Saturday, April 02, 2011

Hatred begets murder

What is one to think? I sometimes just despair about the utter evil that people engage in, carelessly inciting hatred against each other and wreaking havoc upon the innocent. So-called pastor Terry Jones put the Qur'an on trial on March 20 at his church in Florida. It was defended by an imam from Dallas (I feel sorry for that man!). The certainly not-impartial jury of his church declared the Qur'an guilty, and decided that the punishment was burning. The whole event was video-taped and can be viewed on the internet. (Search for the video yourself, I don't want to link to it).
On the video, a pastor named Wayne Sapp is seen igniting a kerosene-drenched copy of the Koran with a plastic lighter. Members of the church watch the book burn for several minutes while several photographers snap pictures. Finally, Mr. Jones says, “That actually burned quite well.”
How vile.

I am irresistibly reminded of the medieval disputations that Jews were forced to engage in, defending Judaism and its holy books from Christian accusers (often Jews who had converted to Christianity; the accuser of the Qur'an in Florida was a Muslim who had converted to Christianity). The Talmud was tried and found guilty in Paris in 1240, and then burned in 1242 and 1244. It was also burned in Italy in 1553 (see The Jew in the Medieval World, pages 163-169 and 191-193).

12 people working for the UN were killed by a mob today in Afghanistan in response to the burning of the Qur'an. The UN workers were people who were working for the rebuilding of Afghanistan, who came to create and not to destroy. The mob attack began because three mullahs at the Blue Mosque in Mazar-i-Sharif "urged people to take to the streets to agitate for the arrest of Terry Jones, the Florida pastor who oversaw the burning of a Koran on March 20. Otherwise, said the most prominent of them, Mullah Mohammed Shah Adeli, Afghanistan should cut off relations with the United States. 'Burning the Koran is an insult to Islam, and those who committed it should be punished,' he said." The mob hunted for Americans to attack, but not finding any, went to the UN compound and attacked it.

Terry Jones, the so-called minister, reacted in this way:
Mr. Jones said in an interview with Agence France-Presse on Friday that he was “devastated” by the killings of 12 people in a violent protest in Afghanistan when a mob, enraged by the burning of a Koran by Mr. Jones’s church, attacked the United Nations compound in the northern city of Mazar-i-Sharif. “We don’t feel responsible for that,” he told the news service.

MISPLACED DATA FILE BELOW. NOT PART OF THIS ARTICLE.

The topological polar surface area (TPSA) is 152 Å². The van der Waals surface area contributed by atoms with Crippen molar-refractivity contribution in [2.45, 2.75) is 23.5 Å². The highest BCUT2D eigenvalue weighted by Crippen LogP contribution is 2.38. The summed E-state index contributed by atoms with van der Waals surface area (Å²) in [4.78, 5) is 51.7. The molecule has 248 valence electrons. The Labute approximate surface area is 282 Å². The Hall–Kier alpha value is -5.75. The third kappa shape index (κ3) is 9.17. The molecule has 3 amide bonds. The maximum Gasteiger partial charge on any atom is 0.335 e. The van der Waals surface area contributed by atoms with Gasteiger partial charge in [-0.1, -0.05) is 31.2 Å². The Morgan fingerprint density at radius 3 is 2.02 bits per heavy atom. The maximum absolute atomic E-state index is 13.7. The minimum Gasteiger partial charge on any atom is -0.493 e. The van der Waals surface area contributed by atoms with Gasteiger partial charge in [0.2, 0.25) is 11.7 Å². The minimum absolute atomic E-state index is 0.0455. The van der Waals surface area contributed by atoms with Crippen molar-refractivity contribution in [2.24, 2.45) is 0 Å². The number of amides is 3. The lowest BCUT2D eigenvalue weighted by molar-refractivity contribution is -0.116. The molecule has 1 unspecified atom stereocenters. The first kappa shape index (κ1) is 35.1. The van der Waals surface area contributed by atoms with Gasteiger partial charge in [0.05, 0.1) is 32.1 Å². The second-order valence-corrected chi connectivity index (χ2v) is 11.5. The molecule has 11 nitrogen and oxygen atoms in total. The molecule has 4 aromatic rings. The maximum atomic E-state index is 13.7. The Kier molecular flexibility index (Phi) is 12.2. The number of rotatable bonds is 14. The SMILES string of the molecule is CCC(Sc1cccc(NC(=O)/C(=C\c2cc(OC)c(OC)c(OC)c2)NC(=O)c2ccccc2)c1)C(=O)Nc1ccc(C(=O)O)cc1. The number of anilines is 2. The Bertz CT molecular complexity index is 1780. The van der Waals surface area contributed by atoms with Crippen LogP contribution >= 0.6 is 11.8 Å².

I know that the First Amendment precludes arresting Jones, but I feel that he is morally responsible for the killings in Mazar-i-Sharif, along with the three mullahs who incited the mob and the people who actually did the killing.

Jones pretends to be a minister of the Gospel - the same Gospel that teaches Christians, in the words of Jesus in the Sermon on the Mount (5:44-45): "But I say to you, Love your enemies and pray for those who persecute you, so that you may be children of your Father in heaven; for he makes the sun rise on the evil and on the good, and sends rain on the righteous and on the unrighteous." He also says (5:39): "But I say to you, Do not resist an evildoer. But if anyone strikes you on the right cheek, turn the other also."

Instead of doing what Jesus commanded his followers, "Mr. Jones demanded that the United States and United Nations take 'immediate action' against Muslim nations in retaliation for the deaths. 'The time has come to hold Islam accountable,' he said."

I'm not a Christian, but I can imagine how they feel when they see how Jones has twisted the Gospel he pretends to believe in and uses it to incite hatred and violence. I know how I feel when other Jews use Judaism to incite and justify hatred and violence against Palestinians - shame, and anger that my religion has been hijacked to bring more evil and violence into a world that is simply reeling with it. May God have mercy upon all of us, the righteous and the unrighteous together.

Update, Saturday morning, April 2

Apparently there were other people involved in the incitement to murder. Hamid Karzai, the president of Afghanistan who to me seems increasingly like he's making a play for Taliban support, spoke publicly about the Qur'an burning last Thursday.  
The latest demonstrations were sparked by sermons at Friday Prayer this week over the Koran burning. A week earlier, Friday Prayer had not provoked such reactions, even though the Koran burning had already taken place.

Both Afghan and international news media had initially played down or ignored the action of Mr. Jones, the Florida pastor. This Thursday, however, President Hamid Karzai made a speech and issued statements condemning the Koran burning and calling for the arrest of Mr. Jones for his actions. On Friday that theme was picked up in mosques throughout Afghanistan.

There is no provision in American law for arresting anyone for burning a Koran, or for that matter a Bible, which the courts would consider protected free speech.